Dear White People
You could make a (film geek) party game out of guessing director Justin Simien's influences, but his vision seems to spring directly from what's up…
Even before the woman is taken on board, the USS Tiger Shark is a submarine in trouble. The captain has been lost overboard, or at least that's the story, and tempers run high in the confined space. Then the sub rescues three drifters in a life raft, one of them a woman, whose presence on board is agreed by everyone to be bad luck on a sub, although her arrival does result in the crew wearing cleaner underwear.
Now dangers increase. The sub is tracked by Germans, who drop depth bombs and later come back to troll for it with giant grappling hooks. There is fearful damage to the periscope and the control tower. An oil leak threatens to betray the sub's position. Oxygen is running low, and hydrogen in the air is a danger to the crew's safety and sanity. And perhaps there is a ghost on board. The creepy sounds from outside the hull--of seaweed, whale songs and bouncing depth bombs--increase apprehension.
Yes, a ghost. How else to explain why a record of Benny Goodman's "Sing, Sing, Sing" seems to play itself at inopportune times--as when the Germans are listening for the slightest sound from below? And when the late skipper was a Goodman fan? Of course, there could be a saboteur on board, in addition to, or perhaps instead of, the ghost.
"Below" is a movie where the story, like the sub, sometimes seems to be running blind. In its best moments it can evoke fear, and it does a good job of evoking the claustrophobic terror of a little World War II boat, but the story line is so eager to supply frightening possibilities that sometimes we feel jerked around. Isn't it possible for a submarine to be haunted without turning it into a museum of horror film devices? Of those devices, the most tiresome is the convention that surprises make sounds. In most horror movies, including many less clever than "Below," there is a visual strategy in which a character is shown in relative closeup (limiting our ability to see around him) and then startled by the unexpected appearance of another character or other visual surprise. This moment is invariably signaled on the soundtrack with a loud, alarming musical chord, or perhaps by the sound of a knife being sharpened. But surprises don't make sounds, and the cliche has become so tiresome that I submit a director might be able to create a more frightening sequence by playing the unexpected appearance in total silence.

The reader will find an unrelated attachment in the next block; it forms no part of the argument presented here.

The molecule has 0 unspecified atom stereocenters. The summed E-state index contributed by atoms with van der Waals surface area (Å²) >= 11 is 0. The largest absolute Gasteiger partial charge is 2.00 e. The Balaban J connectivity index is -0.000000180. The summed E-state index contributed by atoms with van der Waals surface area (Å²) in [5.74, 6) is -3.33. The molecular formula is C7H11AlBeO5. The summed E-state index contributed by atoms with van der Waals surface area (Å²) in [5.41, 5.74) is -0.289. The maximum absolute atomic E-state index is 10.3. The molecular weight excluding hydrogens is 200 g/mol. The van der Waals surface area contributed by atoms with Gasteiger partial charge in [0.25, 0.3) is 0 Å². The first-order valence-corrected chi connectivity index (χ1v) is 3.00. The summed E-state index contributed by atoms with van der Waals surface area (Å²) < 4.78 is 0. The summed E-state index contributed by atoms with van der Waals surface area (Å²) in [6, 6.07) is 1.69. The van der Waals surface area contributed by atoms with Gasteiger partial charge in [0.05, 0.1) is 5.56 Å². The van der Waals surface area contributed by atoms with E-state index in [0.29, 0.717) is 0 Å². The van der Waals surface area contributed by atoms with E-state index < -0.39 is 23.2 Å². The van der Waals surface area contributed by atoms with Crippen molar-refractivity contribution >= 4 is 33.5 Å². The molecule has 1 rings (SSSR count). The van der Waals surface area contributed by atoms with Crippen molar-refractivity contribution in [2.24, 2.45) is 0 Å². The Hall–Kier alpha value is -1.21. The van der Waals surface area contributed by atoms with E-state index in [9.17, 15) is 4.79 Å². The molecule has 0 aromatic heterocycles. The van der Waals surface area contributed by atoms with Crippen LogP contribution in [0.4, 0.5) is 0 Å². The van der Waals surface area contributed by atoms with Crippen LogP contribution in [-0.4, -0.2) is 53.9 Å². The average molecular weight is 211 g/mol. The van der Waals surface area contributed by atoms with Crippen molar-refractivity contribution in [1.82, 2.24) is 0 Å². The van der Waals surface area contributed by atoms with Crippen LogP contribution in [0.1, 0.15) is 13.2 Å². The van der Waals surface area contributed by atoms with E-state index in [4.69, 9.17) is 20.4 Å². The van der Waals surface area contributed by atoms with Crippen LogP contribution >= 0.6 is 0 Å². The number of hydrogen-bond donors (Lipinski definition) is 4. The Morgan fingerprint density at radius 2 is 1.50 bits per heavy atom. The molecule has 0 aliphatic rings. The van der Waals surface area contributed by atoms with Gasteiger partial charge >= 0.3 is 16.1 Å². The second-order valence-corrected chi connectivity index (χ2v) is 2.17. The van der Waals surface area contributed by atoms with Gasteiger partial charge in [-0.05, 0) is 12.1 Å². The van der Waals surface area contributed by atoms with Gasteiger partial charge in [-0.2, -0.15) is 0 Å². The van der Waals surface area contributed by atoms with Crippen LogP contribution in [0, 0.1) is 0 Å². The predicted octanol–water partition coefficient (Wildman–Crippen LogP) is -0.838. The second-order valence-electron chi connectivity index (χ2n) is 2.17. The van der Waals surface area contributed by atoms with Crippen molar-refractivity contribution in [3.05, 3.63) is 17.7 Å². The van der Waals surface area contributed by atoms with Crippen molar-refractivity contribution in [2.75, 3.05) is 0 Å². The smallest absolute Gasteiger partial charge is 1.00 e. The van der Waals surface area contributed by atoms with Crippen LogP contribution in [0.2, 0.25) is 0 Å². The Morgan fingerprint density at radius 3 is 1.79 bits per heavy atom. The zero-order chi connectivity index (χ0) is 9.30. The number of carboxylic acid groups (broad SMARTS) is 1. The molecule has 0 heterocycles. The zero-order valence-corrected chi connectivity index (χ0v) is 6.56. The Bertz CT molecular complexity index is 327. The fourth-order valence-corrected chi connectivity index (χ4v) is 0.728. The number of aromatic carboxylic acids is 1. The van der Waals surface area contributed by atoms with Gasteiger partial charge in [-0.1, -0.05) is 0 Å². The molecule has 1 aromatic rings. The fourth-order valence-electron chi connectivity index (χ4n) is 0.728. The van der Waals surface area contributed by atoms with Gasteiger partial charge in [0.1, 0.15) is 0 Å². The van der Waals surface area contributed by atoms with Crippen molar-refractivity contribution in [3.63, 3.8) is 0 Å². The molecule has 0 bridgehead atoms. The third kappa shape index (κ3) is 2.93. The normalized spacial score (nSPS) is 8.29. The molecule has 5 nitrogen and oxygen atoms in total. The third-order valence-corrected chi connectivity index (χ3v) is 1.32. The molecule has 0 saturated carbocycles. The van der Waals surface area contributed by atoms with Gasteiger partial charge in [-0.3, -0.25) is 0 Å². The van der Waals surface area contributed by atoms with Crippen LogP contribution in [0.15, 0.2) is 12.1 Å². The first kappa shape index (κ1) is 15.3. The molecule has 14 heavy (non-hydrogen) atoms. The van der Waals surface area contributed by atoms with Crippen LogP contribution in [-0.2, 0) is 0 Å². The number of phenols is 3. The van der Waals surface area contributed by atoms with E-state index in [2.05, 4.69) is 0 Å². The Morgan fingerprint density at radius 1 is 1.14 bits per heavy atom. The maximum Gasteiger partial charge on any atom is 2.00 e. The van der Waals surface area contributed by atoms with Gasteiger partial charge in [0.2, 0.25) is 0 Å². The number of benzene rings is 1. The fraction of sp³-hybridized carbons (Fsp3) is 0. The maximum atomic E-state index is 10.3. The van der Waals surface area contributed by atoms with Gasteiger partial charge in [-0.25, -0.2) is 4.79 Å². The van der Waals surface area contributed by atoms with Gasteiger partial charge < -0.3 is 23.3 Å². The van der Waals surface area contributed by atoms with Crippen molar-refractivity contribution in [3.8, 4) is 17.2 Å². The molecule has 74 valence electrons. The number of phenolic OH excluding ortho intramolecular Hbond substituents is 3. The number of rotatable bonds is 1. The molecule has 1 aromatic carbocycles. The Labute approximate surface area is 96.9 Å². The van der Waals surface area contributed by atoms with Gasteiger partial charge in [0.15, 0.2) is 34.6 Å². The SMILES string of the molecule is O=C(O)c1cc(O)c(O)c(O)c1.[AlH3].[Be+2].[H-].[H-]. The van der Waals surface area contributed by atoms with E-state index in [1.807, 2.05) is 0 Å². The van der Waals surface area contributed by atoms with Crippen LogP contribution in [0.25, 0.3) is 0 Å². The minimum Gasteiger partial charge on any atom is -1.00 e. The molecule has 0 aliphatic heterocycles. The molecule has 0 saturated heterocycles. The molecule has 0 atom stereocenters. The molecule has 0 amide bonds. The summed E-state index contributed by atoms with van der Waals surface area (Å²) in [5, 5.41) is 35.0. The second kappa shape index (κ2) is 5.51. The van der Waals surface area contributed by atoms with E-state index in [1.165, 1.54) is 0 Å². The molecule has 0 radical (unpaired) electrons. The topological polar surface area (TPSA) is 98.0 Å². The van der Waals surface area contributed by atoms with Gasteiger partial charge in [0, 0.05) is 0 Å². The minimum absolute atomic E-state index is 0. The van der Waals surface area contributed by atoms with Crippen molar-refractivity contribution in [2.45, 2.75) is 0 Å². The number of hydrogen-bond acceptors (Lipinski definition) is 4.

There are a lot of surprise apparitions in "Below," and many times when we expect them even when they don't arrive. Consider the effective sequence in which four divers have to penetrate the ballast space between the inner and outer hulls to search for the oil leak. Will they find a ghostly body, or what? The acting skipper of the ship is Brice (Bruce Greenwood). The absence of the former skipper is a secret at first, and the explanations for his disappearance are contradictory; even by the end of the movie, we are not sure we have the correct story. Has he returned to haunt the boat? Oxygen deprivation can encourage hallucinations.
The bad-luck woman on board, Claire (Olivia Williams), turns out to be a nurse from a sunken hospital ship. Who sunk that ship with its big red cross, and why? And what about the two survivors in the boat with her? What are their stories? Although the arrival of a woman on board inspires some heavy-handed scenes in which some men seem to be warming up for an assault, that plot thread is quickly abandoned, and Claire begins to take a surprisingly active role in the onboard discussions. Siding with her is Odell (Matt Davis), maybe because he agrees, maybe because he likes her. Brice's command of the ship may include decisions made with a hidden agenda.
The movie is skillfully made by David Twohy, whose "The Arrival" (1996) was an uncommonly intelligent science fiction thriller about a hidden alien plot against Earth. But his overpraised "Pitch Black" (2000), which launched Vin Diesel, was weakened by the same faults as "Below." It had too many obligatory startles, too many unclear possibilities and not enough definition of the crucial players. But Twohy showed with "The Arrival" that he is a gifted director. "Below" has ambitions to be better than average, but doesn't pull itself together and insist on realizing them.
This message came to me from a reader named Peter Svensland. He and a fr...
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